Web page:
Scientists have figured out how to lose fat without dieting
Apparently you can shed kilos by just changing when you eat instead of what you eat
Changing when you eat breakfast and dinner will help you lose body fat without restricting your diet, an experimental study suggests.
People who delayed breakfast and advanced dinner, while eating freely, lost on average more than twice as much body fat as people who didn’t change their meal times, in the 10-week trial in the UK.
Study co-author Dr Jonathan Johnston, from the University of Surrey in the UK, said: “Although there were no restrictions on what participants could eat, those who changed their mealtimes ate less food overall than the control group.”This reduction in food intake, combined with a longer “fasting” period overnight, could have contributed to their loss in body fat.
Every participant in the restricted eating window ate less because of “reduced appetite, decreased eating opportunities or a cutback in snacking (particularly in the evenings)”, the report showed.
On average there was about 25% reduction in energy intake (around 8750KJ/2,188 calories per day to 6,500KJ/1,622 calories per day).
Sixteen healthy and overweight individuals were recruited for the trial, with nine of them for the active intervention. Seven of them completed the intervention which required delaying breakfast by 90 minutes and advancing dinner by 90 minutes, overall reducing their “eating window” by four and a half hours a day on average.
“Before the time restriction, average breakfast time was about 7.30am to 8am, whereas average dinner was around 8pm to 9pm). Afterwards, the first meal was in the 9am-10am range, with the last meal around 6pm to 7pm.”
This month another small study in the US found that daily “fasting” from 6pm to 10am led to weight loss in obese individuals. During that time they could only drink water or calorie-free beverages.University of Illinois researchers found that it also lowered the blood pressure of the participants in the “time-restricted eating” trial over 12 weeks, who on average consumed 350 fewer calories over 24 hours.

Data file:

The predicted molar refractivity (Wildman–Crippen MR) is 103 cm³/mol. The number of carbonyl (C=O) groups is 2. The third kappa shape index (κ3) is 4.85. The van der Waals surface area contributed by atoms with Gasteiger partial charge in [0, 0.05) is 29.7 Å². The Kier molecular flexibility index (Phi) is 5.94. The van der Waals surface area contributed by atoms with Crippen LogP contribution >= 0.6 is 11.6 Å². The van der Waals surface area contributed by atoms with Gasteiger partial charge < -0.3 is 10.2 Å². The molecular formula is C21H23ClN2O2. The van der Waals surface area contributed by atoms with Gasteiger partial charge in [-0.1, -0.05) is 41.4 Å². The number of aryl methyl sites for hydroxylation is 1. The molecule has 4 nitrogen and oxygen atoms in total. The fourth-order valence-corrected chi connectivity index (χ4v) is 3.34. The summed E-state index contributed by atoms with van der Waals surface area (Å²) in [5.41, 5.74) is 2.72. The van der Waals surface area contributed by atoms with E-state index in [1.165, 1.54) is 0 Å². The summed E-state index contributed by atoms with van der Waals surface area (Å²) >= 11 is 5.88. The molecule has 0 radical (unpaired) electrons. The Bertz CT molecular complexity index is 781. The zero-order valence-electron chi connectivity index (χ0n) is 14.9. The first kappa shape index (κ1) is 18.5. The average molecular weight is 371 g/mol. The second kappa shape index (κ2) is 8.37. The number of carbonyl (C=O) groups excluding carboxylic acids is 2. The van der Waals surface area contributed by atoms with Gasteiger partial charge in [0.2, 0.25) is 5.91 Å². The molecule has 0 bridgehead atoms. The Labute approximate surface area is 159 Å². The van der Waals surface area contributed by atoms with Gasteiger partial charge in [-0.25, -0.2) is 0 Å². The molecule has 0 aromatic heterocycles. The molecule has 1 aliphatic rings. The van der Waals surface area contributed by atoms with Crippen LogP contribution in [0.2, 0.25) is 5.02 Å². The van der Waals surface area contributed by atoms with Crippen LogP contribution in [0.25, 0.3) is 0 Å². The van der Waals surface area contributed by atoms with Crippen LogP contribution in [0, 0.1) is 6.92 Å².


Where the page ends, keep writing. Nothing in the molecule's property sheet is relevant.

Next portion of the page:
Participants in the UK trial, however, said they would not have been able to sustain this long term because the times were incompatible with family and social life. If meal times were more flexible, 43% said they would consider continuing this routine.
The “time-restricting feeding” study also tested how this affected diet, body composition and blood risk markers for diabetes and heart disease. The metabolic changes were not significant.
Johnston, based in Chronobiology and Integrative Physiology at the University of Surrey, said: “Although this study is small, it has provided us with invaluable insight into how slight alterations to our meal times can have benefits to our bodies.“Reduction in body fat lessens our chances of developing obesity and related diseases, so is vital in improving our overall health.”
He said the team would now design larger, more comprehensive studies on time-restricted feedings based on their findings.
The Journal of Nutritional Sciences published the research on Wednesday.
The concept of short-term fasting is growing in popularity as a tool to lose body fat and gain longevity.
In 2015, research on a five-day semi-fast – which did restrict what people ate to plants and 700 calories a day, but only for five days – showed significant health benefits.That “fasting-mimicking” diet, tested by the Longevity Institute of the University of Southern California, was found to boost immunity and rejuvenate the immune system.
Institute director and study co-author, Professor Valter Longo, said that fasting for more than three days seemed to switch the body into anti-ageing and repair mode and trigger the burning of abdominal fat.
A big fan of this regimen, he said at the time: “I have tried it, my whole family has tried it and the whole department. We are like guinea pigs testing it.”Even though mice in a similar experiment would overeat after their five days of deprivation, the health benefits of their semi-fast remained.
Intermittent fasting has been shown to be as effective as constant dieting in protecting the heart and losing weight said dietician Irene Labuschagne, of the Nutrition Information Centre at Stellenbosch University.
This includes alternate-day fasting, in which dieters cut back to about a quarter of their normal intake every other day.